A year or so ago I wrote about metaphors of learning and teaching and how they can shape our practice. The designer or facilitator who sees learners (or choose your word: some prefer “audience” or simply “workers”) as empty vessels, or as blank slates without valid and valuable experience of their own, or as a partner on a learning journey, will likely—often unwittingly—let that play out in their practice. In my career I’ve seen another branch on this tree: our beliefs about learners themselves, and the ways those beliefs can influence the ways in which we enact our work.
Those who recall the early days of eLearning will remember all the resistance. It typically began with the usual first-order barriers like “but we can’t afford it,” then on to “but all our people don’t have computers,” and then, when that was resolved, became “but our people aren’t tech-savvy.” (Translation: “They aren’t smart enough to do it.”) When you’re convinced that learners aren’t very bright, you end up with design decisions like extensive setup info, oversimplified cases and scenarios, and time-consuming can’t-lose multiple-choice tests involving rote memorization and throwaway answers. And of course buttons that not only say “Next” but also spin and flash, along with lengthy explanations of the most basic linear course navigation.
They have bad intentions
I was asked to work up a concept for an online employment law course. The SME sent her slide deck from the classroom version. It was 60 slides long; this (Figure 1) was the only image:
Figure 1: Stop sign
Seriously? What message does that send? “We know you won’t follow employment law guidelines. We know, left to your own devices, that you’ll do this wrong. We are so sure that you’re going to do the wrong thing that we have to put a screaming stop sign in your face. Message: We don’t trust you. And by the way: we own you.” How receptive is a learner going to be? In this case, the message is made clearer by the fact that the stop sign is the only image. I can’t even write it off as misbegotten decorative clip art.
Of course, we see the idea of adults as untrustworthy all over companies, and it’s been prominently in my own view the past few years as I study the way many organizations resist new social tools. (Pop quiz: Off the top of your head, can you provide the name of one employee who ruined the reputation of their company by saying something via social media? Probably not. And no, not Edward Snowden—he didn’t use social media.)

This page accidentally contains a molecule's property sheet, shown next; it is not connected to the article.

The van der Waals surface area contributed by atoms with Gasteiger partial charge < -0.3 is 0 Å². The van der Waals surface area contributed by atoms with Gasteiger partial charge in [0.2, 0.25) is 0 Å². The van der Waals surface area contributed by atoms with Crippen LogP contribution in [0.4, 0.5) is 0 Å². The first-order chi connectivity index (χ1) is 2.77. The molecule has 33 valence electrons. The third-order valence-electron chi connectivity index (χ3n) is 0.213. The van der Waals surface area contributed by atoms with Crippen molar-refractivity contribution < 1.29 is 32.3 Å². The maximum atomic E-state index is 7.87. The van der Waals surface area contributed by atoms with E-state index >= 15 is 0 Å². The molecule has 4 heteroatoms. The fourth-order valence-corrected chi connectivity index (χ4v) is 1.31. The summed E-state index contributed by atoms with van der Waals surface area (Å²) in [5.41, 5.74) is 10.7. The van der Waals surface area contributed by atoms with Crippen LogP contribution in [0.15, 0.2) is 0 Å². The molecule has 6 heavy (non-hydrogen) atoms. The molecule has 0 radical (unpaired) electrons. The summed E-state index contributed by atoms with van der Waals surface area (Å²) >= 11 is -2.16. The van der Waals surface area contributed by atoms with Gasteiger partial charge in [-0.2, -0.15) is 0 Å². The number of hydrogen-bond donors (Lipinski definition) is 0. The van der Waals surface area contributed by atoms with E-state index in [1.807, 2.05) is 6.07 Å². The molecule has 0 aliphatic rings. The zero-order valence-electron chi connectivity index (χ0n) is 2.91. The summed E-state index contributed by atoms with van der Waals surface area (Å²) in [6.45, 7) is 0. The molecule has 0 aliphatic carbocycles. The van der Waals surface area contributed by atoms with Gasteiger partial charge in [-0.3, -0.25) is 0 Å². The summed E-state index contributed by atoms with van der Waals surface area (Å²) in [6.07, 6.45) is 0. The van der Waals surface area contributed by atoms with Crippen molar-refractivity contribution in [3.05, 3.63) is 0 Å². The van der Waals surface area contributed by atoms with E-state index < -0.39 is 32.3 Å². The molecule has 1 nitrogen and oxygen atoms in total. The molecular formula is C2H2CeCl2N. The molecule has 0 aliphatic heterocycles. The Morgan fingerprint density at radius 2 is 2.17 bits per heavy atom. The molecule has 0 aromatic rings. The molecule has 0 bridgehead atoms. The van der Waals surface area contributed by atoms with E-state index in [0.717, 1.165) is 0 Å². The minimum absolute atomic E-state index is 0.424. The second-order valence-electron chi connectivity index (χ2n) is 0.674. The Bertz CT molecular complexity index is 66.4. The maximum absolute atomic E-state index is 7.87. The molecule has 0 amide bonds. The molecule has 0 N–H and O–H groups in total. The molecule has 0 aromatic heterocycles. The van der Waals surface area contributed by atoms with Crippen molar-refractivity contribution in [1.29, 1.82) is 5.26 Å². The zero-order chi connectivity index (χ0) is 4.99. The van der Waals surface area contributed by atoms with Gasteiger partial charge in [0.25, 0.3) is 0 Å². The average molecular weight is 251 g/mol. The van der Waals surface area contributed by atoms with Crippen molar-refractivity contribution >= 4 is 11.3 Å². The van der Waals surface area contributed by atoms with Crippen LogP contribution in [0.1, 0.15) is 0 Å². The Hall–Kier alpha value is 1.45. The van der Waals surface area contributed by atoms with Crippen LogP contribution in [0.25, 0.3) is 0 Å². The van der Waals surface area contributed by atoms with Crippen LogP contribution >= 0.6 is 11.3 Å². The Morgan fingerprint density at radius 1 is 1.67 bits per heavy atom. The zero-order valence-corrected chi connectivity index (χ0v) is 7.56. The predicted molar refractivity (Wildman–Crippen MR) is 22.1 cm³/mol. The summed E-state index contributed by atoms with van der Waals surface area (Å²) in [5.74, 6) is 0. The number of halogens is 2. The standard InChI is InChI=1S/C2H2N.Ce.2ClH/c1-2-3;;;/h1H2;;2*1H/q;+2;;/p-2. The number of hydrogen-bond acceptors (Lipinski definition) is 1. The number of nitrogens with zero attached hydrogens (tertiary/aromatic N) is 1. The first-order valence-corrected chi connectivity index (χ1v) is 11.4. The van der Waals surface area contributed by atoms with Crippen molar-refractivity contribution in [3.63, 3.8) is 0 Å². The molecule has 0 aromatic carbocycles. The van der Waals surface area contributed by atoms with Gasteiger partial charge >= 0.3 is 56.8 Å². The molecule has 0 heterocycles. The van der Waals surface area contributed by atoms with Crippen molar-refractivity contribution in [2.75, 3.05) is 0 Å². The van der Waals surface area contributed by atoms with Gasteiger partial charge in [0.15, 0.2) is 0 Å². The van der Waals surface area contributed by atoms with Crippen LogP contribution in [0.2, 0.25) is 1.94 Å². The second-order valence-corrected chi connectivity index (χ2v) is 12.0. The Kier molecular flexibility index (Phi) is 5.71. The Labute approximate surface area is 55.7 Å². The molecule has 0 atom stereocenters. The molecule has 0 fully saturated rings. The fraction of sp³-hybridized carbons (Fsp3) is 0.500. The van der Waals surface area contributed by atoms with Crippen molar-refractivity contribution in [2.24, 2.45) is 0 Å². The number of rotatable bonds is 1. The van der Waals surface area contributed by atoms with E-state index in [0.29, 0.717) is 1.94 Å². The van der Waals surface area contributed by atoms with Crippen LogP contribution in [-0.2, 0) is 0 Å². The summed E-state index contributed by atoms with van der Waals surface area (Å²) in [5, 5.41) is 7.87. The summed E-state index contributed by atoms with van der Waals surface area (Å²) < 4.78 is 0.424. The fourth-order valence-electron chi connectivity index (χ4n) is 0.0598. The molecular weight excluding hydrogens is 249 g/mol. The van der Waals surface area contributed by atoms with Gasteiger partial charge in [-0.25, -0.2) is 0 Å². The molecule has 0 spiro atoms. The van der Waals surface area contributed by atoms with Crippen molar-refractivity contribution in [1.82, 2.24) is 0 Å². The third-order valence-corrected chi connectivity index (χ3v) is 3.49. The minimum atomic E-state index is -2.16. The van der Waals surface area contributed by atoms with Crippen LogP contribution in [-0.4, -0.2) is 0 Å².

Ways this belief plays out in eLearning and other learning-experience design? Often it drives lists of rules and exhortations, lots of bullet points that begin with the word “Don’t,” and extensive warnings about the dangers of doing something wrong, rather than support and encouragement for doing it right.
Not long ago a designer acquaintance asked for help punching up some dry content. It was admittedly just dreadful source material, with much required compliance content largely unrelated to worker’s day-to-day life. In reviewing the prototype the designer said, “I put in quiz questions every few slides to keep the cheaters from skipping to the end.” “Cheaters.” That pretty much sums it up, doesn’t it? (And this, by the way, from someone who has been known to create content by copying and pasting it, unattributed, from myriad sources on Google.) Given her druthers, I suspect she’d like to prop learners eyes open, Clockwork Orange—style, and force them to look at the course.
It took a long time, but we finally shifted the conversation to ideas for an initial test-out option and ways of making the content more relevant and palatable. It’s interesting that the designer framed this as “They cheat!” rather than as, “They are skipping to the end because this is so excruciating and irrelevant.”
I saw this again in another policy-based program. The screen prior to the quiz showed a shady looking character under giant all-bold “NO CHEATING!” text. I like to believe that intentions weren’t bad. I like to believe that this was the work of an inexperienced designer caught in the decorative clip-art trap. But it sent a message nonetheless. Know what? Mostly, life is an open-book test. And when it comes to things like unemployment benefits law, teaching people to find something—like answers buried in a 25-page policy—is often far more valuable than getting them to memorize it long enough to pass your test. In researching this piece I was kind of horrified at the number of articles I found with titles like “How to catch students cheating.” Maybe time would be better spent thinking about what we do that nearly forces them to cheat, and whether the things they cheat on have anything to do with learning anything. And maybe the bigger question: Are we cheating them by doing things like including meaningless quiz items only as a way of keeping them from “cheating,” or by refusing them the chance to test out?
Try it out
Next time you’re surfing around looking at eLearning courses, ask yourself what the designer’s attitude toward his or her audience might be. In what ways does it show? Does it help or harm? What programs do you like and find most engaging? I bet they don’t make you feel like a stupid untrustworthy cheater. What would you do differently if it were up to you? If it’s heavily influenced by stakeholders, how can you nudge conversations toward better design decisions?